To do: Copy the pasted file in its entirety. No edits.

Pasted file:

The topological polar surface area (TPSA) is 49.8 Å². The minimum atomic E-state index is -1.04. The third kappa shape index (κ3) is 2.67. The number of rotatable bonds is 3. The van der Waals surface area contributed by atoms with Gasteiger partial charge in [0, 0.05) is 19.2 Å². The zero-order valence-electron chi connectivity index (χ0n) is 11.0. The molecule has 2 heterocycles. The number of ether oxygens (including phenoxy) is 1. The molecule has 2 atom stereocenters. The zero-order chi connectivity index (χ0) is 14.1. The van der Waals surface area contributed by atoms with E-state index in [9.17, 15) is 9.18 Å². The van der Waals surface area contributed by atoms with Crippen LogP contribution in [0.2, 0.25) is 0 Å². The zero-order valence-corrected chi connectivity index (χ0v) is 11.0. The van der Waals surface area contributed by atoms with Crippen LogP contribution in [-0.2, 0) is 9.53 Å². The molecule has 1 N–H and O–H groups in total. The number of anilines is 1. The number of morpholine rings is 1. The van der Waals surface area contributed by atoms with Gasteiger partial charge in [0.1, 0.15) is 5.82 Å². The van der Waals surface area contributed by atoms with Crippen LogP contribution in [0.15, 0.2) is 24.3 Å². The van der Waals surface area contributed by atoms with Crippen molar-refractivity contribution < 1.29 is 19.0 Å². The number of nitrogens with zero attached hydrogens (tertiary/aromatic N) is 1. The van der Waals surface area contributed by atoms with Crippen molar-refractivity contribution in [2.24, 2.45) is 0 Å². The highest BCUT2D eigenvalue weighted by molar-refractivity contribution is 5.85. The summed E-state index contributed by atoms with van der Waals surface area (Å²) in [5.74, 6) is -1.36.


The topological polar surface area (TPSA) is 49.8 Å². The minimum atomic E-state index is -1.04. The third kappa shape index (κ3) is 2.67. The number of rotatable bonds is 3. The van der Waals surface area contributed by atoms with Gasteiger partial charge in [0, 0.05) is 19.2 Å². The zero-order valence-electron chi connectivity index (χ0n) is 11.0. The molecule has 2 heterocycles. The number of ether oxygens (including phenoxy) is 1. The molecule has 2 atom stereocenters. The zero-order chi connectivity index (χ0) is 14.1. The van der Waals surface area contributed by atoms with E-state index in [9.17, 15) is 9.18 Å². The van der Waals surface area contributed by atoms with Crippen LogP contribution in [0.2, 0.25) is 0 Å². The zero-order valence-corrected chi connectivity index (χ0v) is 11.0. The van der Waals surface area contributed by atoms with Crippen LogP contribution in [-0.2, 0) is 9.53 Å². The molecule has 1 N–H and O–H groups in total. The number of anilines is 1. The number of morpholine rings is 1. The van der Waals surface area contributed by atoms with Gasteiger partial charge in [0.1, 0.15) is 5.82 Å². The van der Waals surface area contributed by atoms with Crippen LogP contribution in [0.15, 0.2) is 24.3 Å². The van der Waals surface area contributed by atoms with Crippen molar-refractivity contribution < 1.29 is 19.0 Å². The number of nitrogens with zero attached hydrogens (tertiary/aromatic N) is 1. The van der Waals surface area contributed by atoms with Crippen molar-refractivity contribution in [2.24, 2.45) is 0 Å². The highest BCUT2D eigenvalue weighted by molar-refractivity contribution is 5.85. The summed E-state index contributed by atoms with van der Waals surface area (Å²) in [5.74, 6) is -1.36.